In Minnesota, DWI (Driving While Intoxicated/Impaired) and DUI (Driving Under the Influence) mean basically the same thing: that a person is drunk driving. Although DWI and DUI are common social terms used to describe driving under the influence offenses, Minnesota Law defines drunk driving offenses as DWI, “Driving While Impaired.”
In several states, DWI and DUI are classified as different charges entirely. These states usually specify a DUI charge as a lesser form of a DWI charge. A drunk driver who is close to the legal BAC limit (slightly under or over 0.08) would receive a DUI offense, while someone with a remarkably higher BAC level might receive a DWI. In these states, a DWI charge can oftentimes be reduced to a DUI charge—a less severe offense.
Some states use other terms to describe their drunk driving offenses. For instance, Wisconsin employs the acronym OUIL (Operating Under the Influence of an Intoxicating Liquor), while Michigan uses the term OUI (Operating Under the Influence). All of these various terms mean essentially the same thing—that someone is caught driving under the influence of alcohol or a controlled substance.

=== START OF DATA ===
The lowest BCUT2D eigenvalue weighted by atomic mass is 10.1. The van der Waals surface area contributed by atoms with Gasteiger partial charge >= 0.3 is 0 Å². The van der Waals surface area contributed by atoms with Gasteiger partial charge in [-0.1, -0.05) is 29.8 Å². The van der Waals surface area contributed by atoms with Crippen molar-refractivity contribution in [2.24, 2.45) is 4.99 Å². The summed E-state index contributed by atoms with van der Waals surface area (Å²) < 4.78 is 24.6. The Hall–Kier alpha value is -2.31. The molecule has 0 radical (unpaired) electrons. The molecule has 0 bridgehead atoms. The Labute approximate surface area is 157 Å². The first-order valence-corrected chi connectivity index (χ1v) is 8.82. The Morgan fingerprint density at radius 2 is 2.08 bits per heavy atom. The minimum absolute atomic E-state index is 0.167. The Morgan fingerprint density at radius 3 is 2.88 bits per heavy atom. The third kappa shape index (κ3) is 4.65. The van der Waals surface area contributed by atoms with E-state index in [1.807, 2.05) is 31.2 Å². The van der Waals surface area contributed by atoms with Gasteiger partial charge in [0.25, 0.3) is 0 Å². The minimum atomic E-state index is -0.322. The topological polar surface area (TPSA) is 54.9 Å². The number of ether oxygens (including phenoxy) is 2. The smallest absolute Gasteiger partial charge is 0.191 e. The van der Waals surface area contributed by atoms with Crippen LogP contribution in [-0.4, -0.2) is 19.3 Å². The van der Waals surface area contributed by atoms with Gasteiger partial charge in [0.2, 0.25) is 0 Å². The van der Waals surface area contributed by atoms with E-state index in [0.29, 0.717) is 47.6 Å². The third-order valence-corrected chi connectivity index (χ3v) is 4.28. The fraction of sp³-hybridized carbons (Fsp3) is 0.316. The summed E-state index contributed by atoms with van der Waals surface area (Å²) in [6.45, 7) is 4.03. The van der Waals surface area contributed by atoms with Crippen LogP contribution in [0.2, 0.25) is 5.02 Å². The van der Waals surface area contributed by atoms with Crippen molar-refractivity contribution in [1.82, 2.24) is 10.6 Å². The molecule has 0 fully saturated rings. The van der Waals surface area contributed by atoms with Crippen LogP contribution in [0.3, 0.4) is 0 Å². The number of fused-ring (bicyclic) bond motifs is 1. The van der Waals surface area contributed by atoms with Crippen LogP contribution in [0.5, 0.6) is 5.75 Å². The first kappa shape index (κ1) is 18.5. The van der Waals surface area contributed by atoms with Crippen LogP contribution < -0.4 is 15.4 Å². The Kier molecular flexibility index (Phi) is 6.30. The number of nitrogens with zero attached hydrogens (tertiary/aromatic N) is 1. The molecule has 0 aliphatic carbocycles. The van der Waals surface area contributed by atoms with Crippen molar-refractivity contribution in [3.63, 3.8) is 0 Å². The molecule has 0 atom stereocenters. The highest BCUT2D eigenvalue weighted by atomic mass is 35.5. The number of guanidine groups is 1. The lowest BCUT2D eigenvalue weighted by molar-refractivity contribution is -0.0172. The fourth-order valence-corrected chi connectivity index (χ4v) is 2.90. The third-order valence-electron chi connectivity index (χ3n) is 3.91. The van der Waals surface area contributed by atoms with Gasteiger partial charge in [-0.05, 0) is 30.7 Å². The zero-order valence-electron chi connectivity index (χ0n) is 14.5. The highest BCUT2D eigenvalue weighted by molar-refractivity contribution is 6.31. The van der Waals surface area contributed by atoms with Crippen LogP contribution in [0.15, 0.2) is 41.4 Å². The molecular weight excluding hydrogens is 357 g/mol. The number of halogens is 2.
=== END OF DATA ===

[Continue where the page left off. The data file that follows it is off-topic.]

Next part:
Minnesota has adopted a “Zero Tolerance” policy, establishing 0.08 as the legal blood alcohol content limit. Anyone with a BAC level higher than this limit can be charged with a DWI. As such, from a legal standpoint, there is no such thing as a DUI (Driving Under the Influence) in Minnesota. DWI (Driving While Intoxicated/Impaired) is the only legal term used by Minnesota drunk driving attorneys and other legal professionals in this state.